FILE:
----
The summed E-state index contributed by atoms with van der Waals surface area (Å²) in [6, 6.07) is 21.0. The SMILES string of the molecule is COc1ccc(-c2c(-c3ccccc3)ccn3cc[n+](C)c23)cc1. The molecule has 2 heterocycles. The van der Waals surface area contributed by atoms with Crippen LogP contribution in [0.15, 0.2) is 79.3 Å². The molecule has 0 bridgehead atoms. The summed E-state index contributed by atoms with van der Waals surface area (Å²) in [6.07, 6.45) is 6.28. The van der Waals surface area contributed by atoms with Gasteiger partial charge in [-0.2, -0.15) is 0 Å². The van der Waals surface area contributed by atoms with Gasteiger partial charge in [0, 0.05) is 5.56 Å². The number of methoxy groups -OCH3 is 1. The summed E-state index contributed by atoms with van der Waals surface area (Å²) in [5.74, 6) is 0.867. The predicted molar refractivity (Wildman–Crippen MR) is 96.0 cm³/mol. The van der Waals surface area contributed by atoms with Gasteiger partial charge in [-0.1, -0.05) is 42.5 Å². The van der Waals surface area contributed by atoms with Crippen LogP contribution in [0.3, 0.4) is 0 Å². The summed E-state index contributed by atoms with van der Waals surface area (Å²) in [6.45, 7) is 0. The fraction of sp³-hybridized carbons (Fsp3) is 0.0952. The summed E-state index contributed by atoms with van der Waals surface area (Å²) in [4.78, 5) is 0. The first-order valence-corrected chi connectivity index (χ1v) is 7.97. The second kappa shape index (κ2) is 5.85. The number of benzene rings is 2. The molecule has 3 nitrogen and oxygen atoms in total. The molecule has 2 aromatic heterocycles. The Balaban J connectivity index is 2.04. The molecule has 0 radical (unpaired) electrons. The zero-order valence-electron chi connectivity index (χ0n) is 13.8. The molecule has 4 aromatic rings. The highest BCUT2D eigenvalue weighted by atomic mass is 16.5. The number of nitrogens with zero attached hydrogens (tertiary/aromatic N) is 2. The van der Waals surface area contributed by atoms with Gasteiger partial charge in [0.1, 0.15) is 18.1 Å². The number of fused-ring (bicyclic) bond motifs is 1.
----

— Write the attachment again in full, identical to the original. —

The summed E-state index contributed by atoms with van der Waals surface area (Å²) in [6, 6.07) is 21.0. The SMILES string of the molecule is COc1ccc(-c2c(-c3ccccc3)ccn3cc[n+](C)c23)cc1. The molecule has 2 heterocycles. The van der Waals surface area contributed by atoms with Crippen LogP contribution in [0.15, 0.2) is 79.3 Å². The molecule has 0 bridgehead atoms. The summed E-state index contributed by atoms with van der Waals surface area (Å²) in [6.07, 6.45) is 6.28. The van der Waals surface area contributed by atoms with Gasteiger partial charge in [-0.2, -0.15) is 0 Å². The van der Waals surface area contributed by atoms with Gasteiger partial charge in [0, 0.05) is 5.56 Å². The number of methoxy groups -OCH3 is 1. The summed E-state index contributed by atoms with van der Waals surface area (Å²) in [5.74, 6) is 0.867. The predicted molar refractivity (Wildman–Crippen MR) is 96.0 cm³/mol. The van der Waals surface area contributed by atoms with Gasteiger partial charge in [-0.1, -0.05) is 42.5 Å². The van der Waals surface area contributed by atoms with Crippen LogP contribution in [0.3, 0.4) is 0 Å². The summed E-state index contributed by atoms with van der Waals surface area (Å²) in [6.45, 7) is 0. The fraction of sp³-hybridized carbons (Fsp3) is 0.0952. The summed E-state index contributed by atoms with van der Waals surface area (Å²) in [4.78, 5) is 0. The first-order valence-corrected chi connectivity index (χ1v) is 7.97. The second kappa shape index (κ2) is 5.85. The number of benzene rings is 2. The molecule has 3 nitrogen and oxygen atoms in total. The molecule has 2 aromatic heterocycles. The Balaban J connectivity index is 2.04. The molecule has 0 radical (unpaired) electrons. The zero-order valence-electron chi connectivity index (χ0n) is 13.8. The molecule has 4 aromatic rings. The highest BCUT2D eigenvalue weighted by atomic mass is 16.5. The number of nitrogens with zero attached hydrogens (tertiary/aromatic N) is 2. The van der Waals surface area contributed by atoms with Gasteiger partial charge in [0.1, 0.15) is 18.1 Å². The number of fused-ring (bicyclic) bond motifs is 1.